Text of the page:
The Public Utilities Regulatory Authority requires electric distribution companies to integrate EV charging load projections into distribution planning. Projections will be based on the number of EVs registered in the state as well as on projected fluctuation in EV sales. By January 1, 2017, and annually thereafter, electric distribution companies must publish a report detailing the EV charging load projections for the company's distribution planning. (Reference House Bill 5510, 2016)

Utility Company Electric Vehicle (EV) Rates

By June 1, 2017, utility companies must evaluate if it is appropriate to implement EV time of day rates for residential and commercial customers. A time of day rate means a rate for EVs that is designed to reflect the cost of electricity to the consumer at different times of the day. (Reference House Bill 5510, 2016 and Connecticut General Statutes 16-19f)

Integrated Resources Plan Report

The Commissioner of Energy and Environmental Protection (Commissioner), in consultation with the electric distribution companies, must deliver a plan to the Commissioner that analyzes, among other things, the potential for electric vehicles (EVs) to provide energy storage and other services to the electric grid, and identify strategies to ensure that the grid is prepared to support increased EV charging based on projections of sales of EVs. The report must be delivered by January 1, 2018, and biennially thereafter. (Reference House Bill 5510, 2016 and Connecticut General Statutes 16a-3a)

Alternative Fuel Vehicle (AFV) Procurement Preference

In determining the lowest responsible qualified bidder for the award of state contracts, the Connecticut Department of Administrative Services may give a price preference of up to 10% for the purchase of AFVs or for the purchase of conventional vehicles plus the conversion equipment to convert the vehicles to dual or dedicated alternative fuel use. For these purposes, alternative fuels are natural gas, hydrogen, propane, or electricity used to operate a motor vehicle. (Reference Connecticut General Statutes 4a-59)

Ethanol Labeling Requirement

Any motor vehicle fuel sold at retail containing more than 1% ethanol or methanol must be labeled according to Connecticut Department of Consumer Protection specifications to indicate the percentage of ethanol in the fuel. (Reference Connecticut General Statutes 16a-15)

Zero Emission Vehicle (ZEV) Deployment Support

Connecticut joined California, Maryland, Massachusetts, New York, Oregon, Rhode Island, and Vermont in signing a memorandum of understanding (MOU) to support the deployment of ZEVs through involvement in a ZEV Program Implementation Task Force (Task Force). In May 2014, the Task Force published a ZEV Action Plan (Plan) identifying 11 priority actions to accomplish the goals of the MOU, including deploying at least 3.3 million ZEVs and adequate fueling infrastructure within the signatory states by 2025. The Plan also includes a research agenda to inform future actions. On an annual basis, each state must report on the number of registered ZEVs, the number of public electric vehicle supply equipment (EVSE) and hydrogen fueling stations, and available information regarding workplace fueling for ZEVs. Each state also committed to:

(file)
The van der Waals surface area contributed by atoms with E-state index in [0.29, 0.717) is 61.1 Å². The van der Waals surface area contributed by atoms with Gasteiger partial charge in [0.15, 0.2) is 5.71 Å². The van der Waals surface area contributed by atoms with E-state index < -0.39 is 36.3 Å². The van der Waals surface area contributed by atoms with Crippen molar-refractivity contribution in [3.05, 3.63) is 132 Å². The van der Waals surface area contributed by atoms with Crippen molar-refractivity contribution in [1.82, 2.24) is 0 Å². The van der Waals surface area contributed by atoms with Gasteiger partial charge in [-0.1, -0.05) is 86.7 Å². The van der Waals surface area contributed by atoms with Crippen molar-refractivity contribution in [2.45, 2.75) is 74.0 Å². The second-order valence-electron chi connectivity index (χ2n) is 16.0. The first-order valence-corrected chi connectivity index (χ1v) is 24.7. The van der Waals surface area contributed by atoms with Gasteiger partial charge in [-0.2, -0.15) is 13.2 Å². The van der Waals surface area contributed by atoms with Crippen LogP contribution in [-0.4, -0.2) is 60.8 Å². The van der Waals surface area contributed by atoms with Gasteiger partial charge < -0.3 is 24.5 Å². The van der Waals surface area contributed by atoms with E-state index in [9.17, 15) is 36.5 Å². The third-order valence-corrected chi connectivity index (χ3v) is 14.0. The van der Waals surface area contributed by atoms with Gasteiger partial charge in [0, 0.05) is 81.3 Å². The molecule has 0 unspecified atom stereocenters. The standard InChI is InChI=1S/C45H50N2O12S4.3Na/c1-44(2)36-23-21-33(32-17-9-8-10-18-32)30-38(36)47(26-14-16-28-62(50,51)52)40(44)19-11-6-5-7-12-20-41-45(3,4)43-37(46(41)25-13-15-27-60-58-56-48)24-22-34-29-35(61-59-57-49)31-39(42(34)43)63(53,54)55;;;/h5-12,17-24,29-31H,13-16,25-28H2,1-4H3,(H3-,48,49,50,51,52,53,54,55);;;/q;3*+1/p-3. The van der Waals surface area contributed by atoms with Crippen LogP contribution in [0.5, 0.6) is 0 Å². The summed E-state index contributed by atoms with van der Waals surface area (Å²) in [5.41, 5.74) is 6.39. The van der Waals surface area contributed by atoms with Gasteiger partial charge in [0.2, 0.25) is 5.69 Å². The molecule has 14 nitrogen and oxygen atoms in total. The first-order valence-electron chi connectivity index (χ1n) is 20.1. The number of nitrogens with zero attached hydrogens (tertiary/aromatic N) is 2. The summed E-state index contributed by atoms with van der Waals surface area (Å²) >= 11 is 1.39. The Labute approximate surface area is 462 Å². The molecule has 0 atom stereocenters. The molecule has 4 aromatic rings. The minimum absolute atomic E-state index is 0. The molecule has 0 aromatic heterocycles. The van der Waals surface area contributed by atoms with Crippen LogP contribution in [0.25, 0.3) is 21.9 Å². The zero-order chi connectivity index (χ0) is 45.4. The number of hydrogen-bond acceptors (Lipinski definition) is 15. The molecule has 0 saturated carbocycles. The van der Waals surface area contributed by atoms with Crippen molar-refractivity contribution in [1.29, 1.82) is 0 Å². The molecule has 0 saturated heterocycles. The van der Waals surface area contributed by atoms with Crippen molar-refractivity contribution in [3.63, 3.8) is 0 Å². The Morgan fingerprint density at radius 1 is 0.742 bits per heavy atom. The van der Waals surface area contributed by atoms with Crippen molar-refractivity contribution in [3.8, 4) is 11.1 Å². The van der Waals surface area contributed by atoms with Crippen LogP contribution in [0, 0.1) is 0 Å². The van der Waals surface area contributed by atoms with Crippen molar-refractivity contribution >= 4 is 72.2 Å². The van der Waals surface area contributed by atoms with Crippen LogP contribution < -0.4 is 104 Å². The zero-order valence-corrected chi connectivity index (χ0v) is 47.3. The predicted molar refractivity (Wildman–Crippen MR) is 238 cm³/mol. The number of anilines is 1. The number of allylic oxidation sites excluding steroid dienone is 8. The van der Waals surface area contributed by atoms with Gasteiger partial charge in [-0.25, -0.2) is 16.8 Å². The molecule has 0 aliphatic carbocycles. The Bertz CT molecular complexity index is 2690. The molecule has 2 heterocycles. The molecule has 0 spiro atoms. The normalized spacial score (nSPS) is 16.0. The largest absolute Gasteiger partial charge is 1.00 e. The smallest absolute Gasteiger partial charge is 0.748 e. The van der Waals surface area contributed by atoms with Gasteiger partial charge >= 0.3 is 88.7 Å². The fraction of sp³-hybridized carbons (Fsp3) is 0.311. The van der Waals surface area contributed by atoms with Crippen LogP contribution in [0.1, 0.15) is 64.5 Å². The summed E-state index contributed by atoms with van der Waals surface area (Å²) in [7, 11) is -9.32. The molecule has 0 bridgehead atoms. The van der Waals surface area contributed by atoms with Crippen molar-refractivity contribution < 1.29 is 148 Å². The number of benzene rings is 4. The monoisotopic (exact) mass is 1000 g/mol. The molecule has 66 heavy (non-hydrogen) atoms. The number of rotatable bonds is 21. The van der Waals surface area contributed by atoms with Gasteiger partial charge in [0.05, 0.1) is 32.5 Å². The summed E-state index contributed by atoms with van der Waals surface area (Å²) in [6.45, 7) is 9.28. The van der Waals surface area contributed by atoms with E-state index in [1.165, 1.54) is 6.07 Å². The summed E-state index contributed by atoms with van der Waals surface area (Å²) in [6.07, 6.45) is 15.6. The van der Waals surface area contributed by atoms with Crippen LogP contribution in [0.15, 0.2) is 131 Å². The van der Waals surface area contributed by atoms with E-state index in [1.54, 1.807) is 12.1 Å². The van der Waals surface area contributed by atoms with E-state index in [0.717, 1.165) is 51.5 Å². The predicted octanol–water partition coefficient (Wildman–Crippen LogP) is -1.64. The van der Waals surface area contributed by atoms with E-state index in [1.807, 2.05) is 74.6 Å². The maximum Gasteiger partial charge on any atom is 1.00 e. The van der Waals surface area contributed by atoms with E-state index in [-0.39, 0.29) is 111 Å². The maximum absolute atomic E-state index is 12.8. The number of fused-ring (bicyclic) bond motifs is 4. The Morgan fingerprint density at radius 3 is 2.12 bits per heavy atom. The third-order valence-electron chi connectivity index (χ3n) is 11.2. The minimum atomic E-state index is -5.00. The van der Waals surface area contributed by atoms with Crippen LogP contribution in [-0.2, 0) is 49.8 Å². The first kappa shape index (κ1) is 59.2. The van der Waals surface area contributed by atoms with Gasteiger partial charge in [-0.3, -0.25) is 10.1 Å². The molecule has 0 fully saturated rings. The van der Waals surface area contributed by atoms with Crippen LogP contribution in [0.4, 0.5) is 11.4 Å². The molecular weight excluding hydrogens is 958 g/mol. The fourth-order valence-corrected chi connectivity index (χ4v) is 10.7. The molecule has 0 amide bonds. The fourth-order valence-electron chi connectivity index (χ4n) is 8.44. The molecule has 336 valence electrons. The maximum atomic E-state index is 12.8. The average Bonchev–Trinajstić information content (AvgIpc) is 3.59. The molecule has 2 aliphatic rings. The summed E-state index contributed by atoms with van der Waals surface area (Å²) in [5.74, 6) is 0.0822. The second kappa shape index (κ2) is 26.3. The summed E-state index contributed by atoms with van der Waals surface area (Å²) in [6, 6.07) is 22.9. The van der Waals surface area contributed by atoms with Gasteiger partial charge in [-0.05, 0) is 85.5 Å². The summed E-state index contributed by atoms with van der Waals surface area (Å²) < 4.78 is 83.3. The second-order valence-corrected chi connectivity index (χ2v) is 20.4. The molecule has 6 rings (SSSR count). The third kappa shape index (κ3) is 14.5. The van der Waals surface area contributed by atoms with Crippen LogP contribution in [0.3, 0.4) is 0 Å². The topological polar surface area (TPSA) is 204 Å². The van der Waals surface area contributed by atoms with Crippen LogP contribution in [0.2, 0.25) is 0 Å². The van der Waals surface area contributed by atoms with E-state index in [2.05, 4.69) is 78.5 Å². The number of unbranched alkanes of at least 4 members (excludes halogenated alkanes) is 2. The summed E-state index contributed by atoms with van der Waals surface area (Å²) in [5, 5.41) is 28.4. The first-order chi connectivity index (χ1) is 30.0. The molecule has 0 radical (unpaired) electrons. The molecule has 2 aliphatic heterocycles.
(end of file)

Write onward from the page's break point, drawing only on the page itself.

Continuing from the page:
• Support ZEV commercialization through consistent statewide building codes and standards for installing EVSE, streamlined metering options for homes equipped with EVSE, opportunities to reduce vehicle operating costs, increased electric system efficiency through time-of-use electricity rates and net metering for electric vehicles, and integrating ZEVs with renewable energy initiatives;
  • Establish ZEV purchase targets for governmental agency fleets, explore opportunities for coordinated vehicle and fueling station equipment procurement, work to provide public access to government fleet fueling stations, and include commitments to use ZEVs in state contracts with auto dealers and car rental companies where appropriate;
  • Evaluate the need for, and effectiveness of, monetary incentives to reduce the upfront purchase price of ZEVs as well as non-monetary incentives, such as high occupancy vehicle lane access, reduced tolls, and preferential parking, and pursue these incentives as appropriate;
  • Work to develop uniform standards to promote ZEV consumer acceptance and awareness, industry compliance, and economies of scale, including adopting universal signage, common methods of payment and interoperability of EVSE networks, and reciprocity among states for non-monetary ZEV incentives;
  • Cooperate with vehicle manufacturers, electricity and hydrogen providers, the fueling infrastructure industry, corporate fleet owners, financial institutions, and others to encourage ZEV market growth;
  • Share research and develop a coordinated education and outreach campaign to highlight the benefits of ZEVs, including collaboration with related national and regional initiatives; and
  • Assess and develop potential deployment strategies and infrastructure requirements for the commercialization of hydrogen fuel cell vehicles.

For more information, see the Multi-State ZEV Task Force website.

Zero Emissions Bus Implementation Plan